Best Sustainable Living Books To Buy

2019 was the year that sustainability went from being a bit trendy, to being a hot topic, literally. There was no shortage of amazing books to help us all swot up too. Here is a run down of the best sustainable living books to buy.

Is a year properly over without a book releases recap? We don’t think so. We can easily say that there has been no year like 2019 when it comes to the debate for sustainable fashion. Considering the year started with a record high with 250,000 participants for Veganuary, a number like never before of people ditching meat for the campaign. In London, Fashion Wee was more conscious than ever. It was a season with roundtables about making more ethical consumption the norm (it would have been considered an absurdity just a couple of years ago). Investments in green funds with environment and social governance (ESG) criteria exploded by 34% compared to three years ago. Significantly children were seen peacefully manifesting against climate change and for a better future. It was the year of Greta Thunberg. Even though there’s a lot still to do, we can say that we had plenty of chances to educate ourselves. To celebrate, we have picked our favourite releases of 2019, books that inspired us and motivated us to become more conscious, healthier and more importantly, happier. 

The Conscious Closet: The Revolutionary Guide to Looking Good While Doing Good by Elizabeth L. Cline

We had to start with this one: written by journalist, fashionista, and clothing resale expert Elizabeth Cline. This year she provided us with the ultimate guide to building a greener and more sustainable closet. After releasing the best seller and milestone on the topic in 2012: Overdressed: The Shockingly High Cost of Cheap Fashion, in which she investigated the true nature of the cheap fashion, tracing the rise of budget clothing chains and the death of middle-market and independent retail­ers. Cline was the first to reveal fast fashion’s hidden toll on garment workers, the environment, and even our own satisfaction with our clothes. In the wake of Overdressed, readers and consumers wondered how they should change their approach to fashion: How should they dress with their values? How, where, and how often should they shop? And finally, how to build a closet you will fall in love with?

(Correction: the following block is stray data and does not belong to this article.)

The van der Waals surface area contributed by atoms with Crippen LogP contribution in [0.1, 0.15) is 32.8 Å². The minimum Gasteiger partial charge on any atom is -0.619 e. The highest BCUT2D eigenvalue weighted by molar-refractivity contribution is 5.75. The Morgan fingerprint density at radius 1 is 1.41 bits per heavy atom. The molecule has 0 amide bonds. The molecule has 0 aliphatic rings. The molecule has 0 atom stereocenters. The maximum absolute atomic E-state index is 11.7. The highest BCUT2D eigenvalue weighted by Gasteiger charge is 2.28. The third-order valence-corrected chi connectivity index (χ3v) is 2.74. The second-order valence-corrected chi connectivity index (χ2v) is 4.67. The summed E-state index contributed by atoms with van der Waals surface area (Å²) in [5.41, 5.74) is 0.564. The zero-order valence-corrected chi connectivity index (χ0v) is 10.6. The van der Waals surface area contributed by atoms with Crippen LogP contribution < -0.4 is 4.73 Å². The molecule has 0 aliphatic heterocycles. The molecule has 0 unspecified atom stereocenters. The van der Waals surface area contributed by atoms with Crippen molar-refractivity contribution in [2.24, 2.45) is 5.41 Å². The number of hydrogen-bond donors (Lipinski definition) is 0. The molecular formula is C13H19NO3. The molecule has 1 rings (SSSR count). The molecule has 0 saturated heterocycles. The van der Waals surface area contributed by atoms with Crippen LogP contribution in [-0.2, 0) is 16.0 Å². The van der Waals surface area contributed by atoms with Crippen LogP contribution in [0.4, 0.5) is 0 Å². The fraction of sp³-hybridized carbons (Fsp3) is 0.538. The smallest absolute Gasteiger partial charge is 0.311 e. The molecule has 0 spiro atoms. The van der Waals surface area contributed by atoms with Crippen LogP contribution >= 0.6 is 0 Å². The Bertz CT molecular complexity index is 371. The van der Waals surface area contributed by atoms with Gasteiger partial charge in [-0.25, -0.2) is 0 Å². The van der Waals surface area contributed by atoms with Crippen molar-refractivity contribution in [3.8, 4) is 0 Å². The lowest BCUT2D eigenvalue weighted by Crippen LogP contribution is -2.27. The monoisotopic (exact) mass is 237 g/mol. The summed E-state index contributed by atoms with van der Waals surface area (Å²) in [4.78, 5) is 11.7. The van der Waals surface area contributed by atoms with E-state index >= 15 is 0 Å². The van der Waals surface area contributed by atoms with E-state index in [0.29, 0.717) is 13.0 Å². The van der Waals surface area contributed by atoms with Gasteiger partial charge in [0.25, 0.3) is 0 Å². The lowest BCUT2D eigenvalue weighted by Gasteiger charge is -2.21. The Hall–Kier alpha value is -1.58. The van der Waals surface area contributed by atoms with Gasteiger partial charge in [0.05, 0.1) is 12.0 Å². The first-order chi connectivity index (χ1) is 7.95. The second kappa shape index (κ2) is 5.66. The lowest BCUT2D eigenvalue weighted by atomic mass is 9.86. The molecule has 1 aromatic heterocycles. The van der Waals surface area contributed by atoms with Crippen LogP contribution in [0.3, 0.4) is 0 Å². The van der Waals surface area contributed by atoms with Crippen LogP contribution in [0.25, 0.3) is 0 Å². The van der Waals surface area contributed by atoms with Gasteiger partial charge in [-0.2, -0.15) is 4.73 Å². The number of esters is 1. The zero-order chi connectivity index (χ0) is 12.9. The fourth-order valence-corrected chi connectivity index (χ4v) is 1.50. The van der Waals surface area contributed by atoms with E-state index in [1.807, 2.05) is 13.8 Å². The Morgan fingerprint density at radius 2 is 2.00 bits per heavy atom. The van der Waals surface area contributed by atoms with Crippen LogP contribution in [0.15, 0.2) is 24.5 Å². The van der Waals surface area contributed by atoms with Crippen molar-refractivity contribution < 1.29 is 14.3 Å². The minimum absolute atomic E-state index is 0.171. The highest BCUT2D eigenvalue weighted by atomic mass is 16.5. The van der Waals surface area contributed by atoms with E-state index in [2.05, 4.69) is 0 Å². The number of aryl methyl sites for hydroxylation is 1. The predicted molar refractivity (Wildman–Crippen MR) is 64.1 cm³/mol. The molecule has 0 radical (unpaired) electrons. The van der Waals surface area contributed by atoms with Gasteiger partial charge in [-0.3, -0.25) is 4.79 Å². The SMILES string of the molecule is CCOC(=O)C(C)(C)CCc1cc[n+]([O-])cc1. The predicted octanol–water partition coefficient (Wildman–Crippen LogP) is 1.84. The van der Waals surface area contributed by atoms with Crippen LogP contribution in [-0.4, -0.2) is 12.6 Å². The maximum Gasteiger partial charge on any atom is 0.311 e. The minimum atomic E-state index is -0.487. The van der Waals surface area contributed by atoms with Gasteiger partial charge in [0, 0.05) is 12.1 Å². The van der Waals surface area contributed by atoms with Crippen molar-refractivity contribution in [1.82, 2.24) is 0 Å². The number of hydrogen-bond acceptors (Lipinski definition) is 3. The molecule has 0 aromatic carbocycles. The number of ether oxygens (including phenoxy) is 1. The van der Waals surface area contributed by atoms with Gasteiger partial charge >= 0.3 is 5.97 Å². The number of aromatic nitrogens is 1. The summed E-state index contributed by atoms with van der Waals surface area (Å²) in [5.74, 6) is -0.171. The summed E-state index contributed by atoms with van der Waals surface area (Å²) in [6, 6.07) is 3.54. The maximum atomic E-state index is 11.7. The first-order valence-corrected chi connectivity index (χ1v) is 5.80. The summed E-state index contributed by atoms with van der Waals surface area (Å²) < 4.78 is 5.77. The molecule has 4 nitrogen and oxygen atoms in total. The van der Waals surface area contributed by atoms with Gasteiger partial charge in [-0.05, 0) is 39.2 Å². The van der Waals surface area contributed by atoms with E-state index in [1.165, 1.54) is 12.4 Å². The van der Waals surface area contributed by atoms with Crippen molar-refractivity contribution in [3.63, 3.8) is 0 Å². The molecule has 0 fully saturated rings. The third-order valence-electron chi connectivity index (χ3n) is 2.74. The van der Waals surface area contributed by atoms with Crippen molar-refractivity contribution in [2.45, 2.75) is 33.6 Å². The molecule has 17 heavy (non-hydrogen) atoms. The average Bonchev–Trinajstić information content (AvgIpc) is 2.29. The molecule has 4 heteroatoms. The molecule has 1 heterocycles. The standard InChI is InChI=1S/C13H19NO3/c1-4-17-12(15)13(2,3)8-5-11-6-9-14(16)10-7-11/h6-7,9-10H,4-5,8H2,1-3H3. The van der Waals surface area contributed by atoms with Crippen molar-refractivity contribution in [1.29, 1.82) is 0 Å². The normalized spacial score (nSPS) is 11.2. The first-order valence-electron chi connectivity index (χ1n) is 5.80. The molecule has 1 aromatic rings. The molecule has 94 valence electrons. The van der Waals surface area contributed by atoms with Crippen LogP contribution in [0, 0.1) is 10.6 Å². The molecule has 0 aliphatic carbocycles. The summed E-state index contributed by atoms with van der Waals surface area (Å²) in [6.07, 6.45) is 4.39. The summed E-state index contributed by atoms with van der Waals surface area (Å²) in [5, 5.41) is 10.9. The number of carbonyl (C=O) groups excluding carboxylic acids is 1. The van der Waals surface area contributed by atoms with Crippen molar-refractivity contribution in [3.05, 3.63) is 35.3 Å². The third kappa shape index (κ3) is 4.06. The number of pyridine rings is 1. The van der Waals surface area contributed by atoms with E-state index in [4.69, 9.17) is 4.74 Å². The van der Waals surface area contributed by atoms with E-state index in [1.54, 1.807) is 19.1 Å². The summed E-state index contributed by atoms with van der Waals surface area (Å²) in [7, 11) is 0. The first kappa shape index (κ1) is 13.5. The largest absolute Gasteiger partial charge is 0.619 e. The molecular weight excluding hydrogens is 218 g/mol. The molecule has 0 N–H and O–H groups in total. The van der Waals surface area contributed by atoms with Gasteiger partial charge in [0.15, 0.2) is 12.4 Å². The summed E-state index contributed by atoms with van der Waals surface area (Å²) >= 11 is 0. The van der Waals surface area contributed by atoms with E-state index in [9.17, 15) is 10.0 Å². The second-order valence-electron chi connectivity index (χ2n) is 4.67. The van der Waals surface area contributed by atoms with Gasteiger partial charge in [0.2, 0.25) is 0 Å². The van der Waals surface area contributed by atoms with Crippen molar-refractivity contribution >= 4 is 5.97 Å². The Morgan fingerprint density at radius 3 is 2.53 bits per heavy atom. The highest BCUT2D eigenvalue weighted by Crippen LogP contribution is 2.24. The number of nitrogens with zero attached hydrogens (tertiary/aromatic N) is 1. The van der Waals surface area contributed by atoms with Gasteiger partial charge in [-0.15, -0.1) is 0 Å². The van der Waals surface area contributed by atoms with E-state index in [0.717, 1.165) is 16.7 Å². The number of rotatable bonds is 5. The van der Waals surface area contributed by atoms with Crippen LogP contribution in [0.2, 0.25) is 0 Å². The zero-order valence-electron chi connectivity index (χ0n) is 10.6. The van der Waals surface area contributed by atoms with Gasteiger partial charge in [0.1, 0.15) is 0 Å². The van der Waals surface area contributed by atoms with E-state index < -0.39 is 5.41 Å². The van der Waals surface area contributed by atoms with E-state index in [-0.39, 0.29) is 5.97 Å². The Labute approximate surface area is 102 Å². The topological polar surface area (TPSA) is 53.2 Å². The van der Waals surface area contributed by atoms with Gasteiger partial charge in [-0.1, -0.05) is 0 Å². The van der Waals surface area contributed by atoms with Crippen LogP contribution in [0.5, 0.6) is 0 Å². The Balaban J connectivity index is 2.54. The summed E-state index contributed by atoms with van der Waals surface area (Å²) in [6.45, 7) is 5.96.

It’s both a style guide and a manifesto to transform one of the most polluting industries on Earth into a force for good. You’ll start by discovering your fashion personality type: whether you are a minimalist, a style seeker or a traditionalist. The book provides helpful ways to shift your consumption habits to fit your lifestyle and fashion enthusiasm. With precious interviews with experts on the topic, it will guide on how to afford the conscious closet of your dreams!

The Conscious Closet, £12.99, Waterstones


This is a perfect, updated investigation into the damage caused by the colossal clothing industry and the grassroots, high-tech, international movement fighting to reform it. Starting with the everyday – and apparently harmless – question: What should I wear? It traces the origins of our need for novelty and trends. The clothing industry churns out 80 billion garments a year and employs every sixth person on Earth to feed this tendency. In the last three decades, with the simultaneous rise of fast fashion, globalization, and the tech revolution, those tendencies have multiplied exponentially, and we have literally lost control. According to Thomas, what we need to do is to completely rethink the entire system. The bestselling journalist travelled the world to discover  visionary designers and companies who are propelling the industry toward that more positive future. They’re doing this by reclaiming traditional craft and launching cutting-edge sustainable technologies to produce better fashion. Examples include 3-D printed clothes, clean denim processing, smart manufacturing, hyper localism, fabric recycling, and lab-grown materials. From small-town makers and Silicon Valley whizzes to such household names like Stella McCartney, Levi’s, and Rent the Runway. Thomas highlights the companies that are – literally – redesigning a better future.